Lessons Learned From Being A Product Manager

a person juggling multiple tasks that all need to get done

Post created by Rebecca Andrews
Applied IMC (Spring Quarter 2023)

In this blog post I walk through my experiences in managing others, and I discuss the key lessons I have learned. Additionally, I relate this key lessons to being able to effectively and successfully manage a team. 


The past few months have been extremely rewarding as I have gained a great amount of knowledge and experience from managing two content creators in Applied Integrated Marketing Communication. From my time, a few lessons stand out to me. These being, to be welcoming and open to all questions, and to be helpful in as many instances as possible. Additionally, to make sure that you are helping those you are managing, learn from your successes, and most importantly your failures. Finally, the last important lesson I learned is to be patient.

I feel that these lessons are incredibly important for every manager to know, as through these you are able to bond with your team, encourage growth, and find success in the tasks you are attempting. In order to showcase this, I will use the coming paragraphs to break all these lessons down.


Lesson #1: Be Open, Welcoming, and Helpful

Image depicts a scrabble letter holder with the letters spelling "Be Open"


The first and arguably most important lesson that I learned as a product manager is to be open, welcoming, and helpful. Now, I know this might seem to be incredibly obvious, but it is often the first hurdle to overcome when you are managing others.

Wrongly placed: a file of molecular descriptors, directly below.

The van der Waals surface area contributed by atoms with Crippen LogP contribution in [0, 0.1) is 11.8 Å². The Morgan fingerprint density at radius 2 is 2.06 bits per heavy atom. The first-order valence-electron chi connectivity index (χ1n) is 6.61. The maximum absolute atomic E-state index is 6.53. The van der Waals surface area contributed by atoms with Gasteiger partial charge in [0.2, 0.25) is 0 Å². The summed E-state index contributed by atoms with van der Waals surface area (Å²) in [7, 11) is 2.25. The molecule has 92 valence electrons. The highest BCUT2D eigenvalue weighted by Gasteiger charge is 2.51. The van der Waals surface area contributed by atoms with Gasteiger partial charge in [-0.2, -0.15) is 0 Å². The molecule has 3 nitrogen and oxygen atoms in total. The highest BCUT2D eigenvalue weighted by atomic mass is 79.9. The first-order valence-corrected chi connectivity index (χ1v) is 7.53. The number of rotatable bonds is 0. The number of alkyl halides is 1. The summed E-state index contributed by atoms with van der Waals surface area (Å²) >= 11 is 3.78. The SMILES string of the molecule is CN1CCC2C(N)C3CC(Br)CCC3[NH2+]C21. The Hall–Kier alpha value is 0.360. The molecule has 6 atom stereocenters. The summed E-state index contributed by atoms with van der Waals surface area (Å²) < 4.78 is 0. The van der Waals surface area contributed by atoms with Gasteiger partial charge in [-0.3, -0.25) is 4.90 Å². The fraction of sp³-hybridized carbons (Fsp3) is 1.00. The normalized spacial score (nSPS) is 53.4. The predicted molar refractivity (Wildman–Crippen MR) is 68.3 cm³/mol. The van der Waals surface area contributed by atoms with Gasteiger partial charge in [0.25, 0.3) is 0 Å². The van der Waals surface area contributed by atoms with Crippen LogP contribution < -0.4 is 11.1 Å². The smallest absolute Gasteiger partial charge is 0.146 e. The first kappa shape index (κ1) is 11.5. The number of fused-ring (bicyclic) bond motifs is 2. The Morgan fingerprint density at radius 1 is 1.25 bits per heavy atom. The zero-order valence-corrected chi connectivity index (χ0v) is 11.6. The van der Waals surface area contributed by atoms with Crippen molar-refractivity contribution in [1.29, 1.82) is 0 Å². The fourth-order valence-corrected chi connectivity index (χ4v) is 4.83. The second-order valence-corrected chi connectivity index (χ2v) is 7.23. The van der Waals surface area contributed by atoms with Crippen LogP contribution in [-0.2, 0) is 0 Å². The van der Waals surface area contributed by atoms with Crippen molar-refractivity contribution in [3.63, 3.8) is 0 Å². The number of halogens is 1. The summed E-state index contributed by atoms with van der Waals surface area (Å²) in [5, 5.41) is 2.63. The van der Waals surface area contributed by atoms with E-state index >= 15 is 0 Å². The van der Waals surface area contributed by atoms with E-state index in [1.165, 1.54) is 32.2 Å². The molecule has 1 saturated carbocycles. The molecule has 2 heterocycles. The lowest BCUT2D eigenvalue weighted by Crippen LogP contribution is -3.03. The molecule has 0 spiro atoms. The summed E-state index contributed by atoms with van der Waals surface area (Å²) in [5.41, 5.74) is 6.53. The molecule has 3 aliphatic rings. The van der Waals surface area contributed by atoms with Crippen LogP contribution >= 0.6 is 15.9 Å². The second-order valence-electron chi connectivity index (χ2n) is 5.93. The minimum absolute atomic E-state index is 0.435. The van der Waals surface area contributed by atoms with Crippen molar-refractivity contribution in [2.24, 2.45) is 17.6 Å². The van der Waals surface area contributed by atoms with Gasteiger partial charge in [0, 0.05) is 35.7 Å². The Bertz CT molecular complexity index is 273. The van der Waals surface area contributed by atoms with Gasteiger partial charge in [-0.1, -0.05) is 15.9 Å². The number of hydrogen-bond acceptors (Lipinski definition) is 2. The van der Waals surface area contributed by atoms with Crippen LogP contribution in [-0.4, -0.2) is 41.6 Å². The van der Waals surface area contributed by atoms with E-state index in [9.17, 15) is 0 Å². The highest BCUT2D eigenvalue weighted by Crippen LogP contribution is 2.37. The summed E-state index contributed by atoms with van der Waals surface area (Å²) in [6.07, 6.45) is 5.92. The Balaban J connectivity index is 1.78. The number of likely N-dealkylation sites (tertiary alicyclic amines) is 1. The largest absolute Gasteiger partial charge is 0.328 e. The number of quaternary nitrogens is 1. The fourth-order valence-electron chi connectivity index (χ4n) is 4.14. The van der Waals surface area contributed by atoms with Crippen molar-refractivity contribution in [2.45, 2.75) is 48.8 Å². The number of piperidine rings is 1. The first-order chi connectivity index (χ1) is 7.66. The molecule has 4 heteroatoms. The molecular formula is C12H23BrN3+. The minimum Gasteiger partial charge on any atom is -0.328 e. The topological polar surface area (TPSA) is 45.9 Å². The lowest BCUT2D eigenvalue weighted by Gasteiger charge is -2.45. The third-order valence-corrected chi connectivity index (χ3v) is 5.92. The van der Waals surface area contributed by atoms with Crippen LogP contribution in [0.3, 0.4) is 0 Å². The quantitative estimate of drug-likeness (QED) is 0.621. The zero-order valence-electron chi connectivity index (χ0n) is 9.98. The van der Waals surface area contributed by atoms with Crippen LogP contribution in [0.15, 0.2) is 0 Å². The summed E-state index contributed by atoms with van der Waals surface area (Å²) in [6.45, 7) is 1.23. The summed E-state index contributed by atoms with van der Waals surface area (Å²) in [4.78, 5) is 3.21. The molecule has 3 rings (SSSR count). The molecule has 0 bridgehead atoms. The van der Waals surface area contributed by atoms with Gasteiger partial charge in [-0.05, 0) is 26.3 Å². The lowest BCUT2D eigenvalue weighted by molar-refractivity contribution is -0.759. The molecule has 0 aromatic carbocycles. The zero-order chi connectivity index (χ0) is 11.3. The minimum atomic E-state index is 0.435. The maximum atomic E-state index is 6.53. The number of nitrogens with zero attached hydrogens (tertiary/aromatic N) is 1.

I first realized this toward the beginning of my time as a product manager when I reflected on my time as a content creator. In my reflection, I realized one thing that I value is to feel heard, like I am being seen and accepted, and like someone is there to help me. I felt like these qualities are what make a successful manager and leader, as I think everyone wants to feel heard, seen, accepted, and like they have an ally to help them. From this reflection, I knew that I had to exude these qualities so that my content creators felt they could come to me for help, and feel like we are all the same side working to a common goal.

Because of this reflection, I took immediate action in the beginning to explain to my content creators that I was there to help them anytime they needed it, and for anything they may need help with. Additionally, I also tried to convey that I had gone through the same thing as them, so I knew what they were feeling, and I am empathetic toward what they are going through. I felt that through doing this I would convey a sense of being open to their frustrations, open to their feelings, and open to them as people. Altogether, I hoped and fully believe now that through doing these actions, I conveyed a sense of welcoming, and made myself more approachable.